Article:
The author of this review is the son of a zek: My father barely survived his deportation to a Siberian camp in Vorkuta.
In offhand, birdsong passing, Marguerite Young observes: "As for the nineteenth century, it may be said that it was probably the leakiest century there ever was and so would remain." By leaky per
To the surprise of historians themselves, history--or at least its public presentation--has become big business.
Among his more peculiar views,
He thought all Communists were Jews.
Historians must ponder how
He managed to account for Mao.
It all began in the heat of the summer of 1940. Hitler was at his peak in Europe. France had been defeated.
They call him "the world's most famous bank guard": Christoph Meili, the former night watchman at the Union Bank of Switzerland in Zurich who in 1997 rescued from the shredder documents that desc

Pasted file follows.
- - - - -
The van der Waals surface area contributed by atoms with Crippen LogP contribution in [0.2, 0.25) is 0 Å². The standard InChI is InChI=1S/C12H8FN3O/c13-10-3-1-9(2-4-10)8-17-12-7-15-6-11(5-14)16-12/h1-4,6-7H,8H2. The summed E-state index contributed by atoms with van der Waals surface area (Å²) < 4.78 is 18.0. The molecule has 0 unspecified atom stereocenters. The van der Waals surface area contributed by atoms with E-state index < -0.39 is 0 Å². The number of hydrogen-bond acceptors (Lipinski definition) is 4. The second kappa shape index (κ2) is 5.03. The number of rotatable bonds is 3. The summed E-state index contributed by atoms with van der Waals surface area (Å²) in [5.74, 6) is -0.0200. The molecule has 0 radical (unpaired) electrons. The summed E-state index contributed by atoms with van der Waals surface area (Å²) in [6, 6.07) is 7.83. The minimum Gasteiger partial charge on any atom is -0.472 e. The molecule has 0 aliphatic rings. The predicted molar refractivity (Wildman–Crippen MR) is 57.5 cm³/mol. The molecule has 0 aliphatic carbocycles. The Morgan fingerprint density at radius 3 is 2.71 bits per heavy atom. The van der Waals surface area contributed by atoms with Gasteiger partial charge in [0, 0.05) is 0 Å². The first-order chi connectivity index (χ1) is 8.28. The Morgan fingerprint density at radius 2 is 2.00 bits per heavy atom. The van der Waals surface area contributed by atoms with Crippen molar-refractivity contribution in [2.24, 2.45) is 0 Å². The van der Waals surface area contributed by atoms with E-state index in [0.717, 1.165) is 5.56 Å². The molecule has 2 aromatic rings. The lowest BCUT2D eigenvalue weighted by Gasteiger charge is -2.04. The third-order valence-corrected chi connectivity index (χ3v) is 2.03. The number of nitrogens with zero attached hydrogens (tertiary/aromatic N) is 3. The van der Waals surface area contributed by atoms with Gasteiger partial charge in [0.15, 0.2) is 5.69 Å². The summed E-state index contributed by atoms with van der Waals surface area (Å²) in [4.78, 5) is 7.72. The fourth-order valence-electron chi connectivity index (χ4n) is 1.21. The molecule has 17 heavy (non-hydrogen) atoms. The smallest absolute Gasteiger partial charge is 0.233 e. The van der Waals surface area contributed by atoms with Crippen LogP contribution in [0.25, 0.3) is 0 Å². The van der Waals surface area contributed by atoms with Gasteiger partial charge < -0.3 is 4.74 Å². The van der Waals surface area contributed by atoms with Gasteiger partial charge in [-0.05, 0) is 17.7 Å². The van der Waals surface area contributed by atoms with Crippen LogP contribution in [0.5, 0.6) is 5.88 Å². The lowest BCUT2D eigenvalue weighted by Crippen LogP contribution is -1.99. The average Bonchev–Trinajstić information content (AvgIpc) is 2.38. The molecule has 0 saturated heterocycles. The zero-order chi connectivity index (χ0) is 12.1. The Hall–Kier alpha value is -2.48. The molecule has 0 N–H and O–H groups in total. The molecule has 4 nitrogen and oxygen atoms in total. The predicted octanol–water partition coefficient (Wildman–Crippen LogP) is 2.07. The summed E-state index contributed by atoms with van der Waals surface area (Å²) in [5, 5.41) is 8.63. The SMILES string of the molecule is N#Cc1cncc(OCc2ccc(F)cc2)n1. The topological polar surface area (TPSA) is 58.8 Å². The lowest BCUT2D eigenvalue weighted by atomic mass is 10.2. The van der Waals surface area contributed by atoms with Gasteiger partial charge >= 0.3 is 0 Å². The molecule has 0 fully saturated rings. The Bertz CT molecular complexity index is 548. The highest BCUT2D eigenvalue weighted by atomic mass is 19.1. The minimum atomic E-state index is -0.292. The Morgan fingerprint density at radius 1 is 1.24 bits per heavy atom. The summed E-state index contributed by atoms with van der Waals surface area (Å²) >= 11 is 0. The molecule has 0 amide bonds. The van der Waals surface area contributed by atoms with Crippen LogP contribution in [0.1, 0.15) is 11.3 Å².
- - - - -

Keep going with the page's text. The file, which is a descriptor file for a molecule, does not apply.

The estimates of the number of books written about World War I are in the hundreds of thousands.
Public scandals are America's favorite parlor sport. Learning about the flaws and misdeeds of the rich and famous seems to satisfy our egalitarian yearnings.
Confronted with the inexplicable, policy-makers and pundits alike grope for the apt historical analogy. It's a natural human reaction.
The Case of Binjamin Wilkomirski's Fragments
Until the past few months, bestowing any Holocaust honorific upon Binjamin Wilkomirski, the author of the